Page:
I do not believe you are actually in zugzwang. You percieve yourself in zugzwang because your “thread the needle” approach is reviled by so many and the effect of the constant attacks on your ethical character and analysis is starting to wear on you. It is easy for me to say, “don’t sweat it” and “keep at it” but hard for you to hear as we as humans have been wired, from prehistory, to focus on the negative things so we don’t get eaten by them. However, I encourage you to try and focus instead on doing what you have been. To me, this “thread the needle” approach has been the correct one.

    In this case, agreeing with the sentiment Trump seems to be espousing, correcting his use of vocabulary, and sticking to the facts, not assumptions, is the correct approach.

    Finally, we all wish Trump would bow out gracefully to allow new blood to get in the game. I cannot fault you for that. His retirement from politics would make your endeavors here much easier, indeed, life everywhere would be eased.

    • Yes, very well stated indeed.

      I would contend that we are actually closer to being done with Trump than we have been for a long time, and a lot of it is his doings.

      The results of the midterms were an eye opener for a lot of people, and right or wrong, one of the big lessons taken away from them is that parroting Trump and focusing on the 2020 election are losing issues for Republicans. Most of us, with the possible exception of the Freedom Caucus, more than anything want to finally win. We got a taste of it in 2016 and it worked out pretty well for the country, I think.

      But another thing weighing down Trump are his attacks on other Republicans, especially DeSantis. Florida was an unalloyed bright spot in this election, and to dismiss what happened there and denigrate the GOP leaders from Florida I don’t think sits well with Republicans.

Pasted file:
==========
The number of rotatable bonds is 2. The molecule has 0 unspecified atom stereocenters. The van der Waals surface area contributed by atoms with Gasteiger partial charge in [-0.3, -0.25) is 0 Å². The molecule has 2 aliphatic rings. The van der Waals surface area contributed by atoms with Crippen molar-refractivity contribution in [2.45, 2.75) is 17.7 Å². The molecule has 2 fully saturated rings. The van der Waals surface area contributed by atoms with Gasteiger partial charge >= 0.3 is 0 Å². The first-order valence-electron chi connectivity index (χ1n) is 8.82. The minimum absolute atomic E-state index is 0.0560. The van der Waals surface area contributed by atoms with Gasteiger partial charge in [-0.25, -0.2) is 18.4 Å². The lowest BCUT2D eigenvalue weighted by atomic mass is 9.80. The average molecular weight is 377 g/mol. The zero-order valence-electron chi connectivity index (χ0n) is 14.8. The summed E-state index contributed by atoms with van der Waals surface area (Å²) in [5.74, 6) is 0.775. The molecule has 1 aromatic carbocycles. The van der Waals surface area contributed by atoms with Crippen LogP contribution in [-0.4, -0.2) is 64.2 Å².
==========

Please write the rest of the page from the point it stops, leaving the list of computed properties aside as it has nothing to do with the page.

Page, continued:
The other thing is that, after endorsing a number of high profile candidates, and supporting them as best Trump could bring himself to do, most of them lost. Not all, but we clearly left Senate, House, and gubernatorial seats on the table that should have been ripe for the picking this cycle. People know who pushed those candidates, and they’re not stupid.

      All in all, I think that it is now possible to believe that the GOP could nominate someone other than Trump in 2024, which would mean that they have a chance to win.

      It will depend on the diehard Trump supporters in that case. If they cannot bring themselves to vote for the GOP candidate, we’re likely to have at least four more years of Democratic rule, with possibly someone actually competent as President (hard as that is to envision, I’m sure the Dems have someone).

  2. I would say support the truth when it is spoken and disregard the methodology of the truth-teller. In most communication classes I took or was subjected to it was always emphasized that we should actively listen to the underlying message and disregard the delivery. What is actually being said is more important than how it is being said.
    Mr. Trump’s methodology is boorishly bordering on 5th-grade schoolyard language skills, however, as you pointed out he was and remains correct in the substance of what he says. Aristotle teaches that reality consists of substance and accident. The accident is what we see, feel touch, the substance is the true essence of reality. Words and their delivery are “accidental”, the message is “substantive.”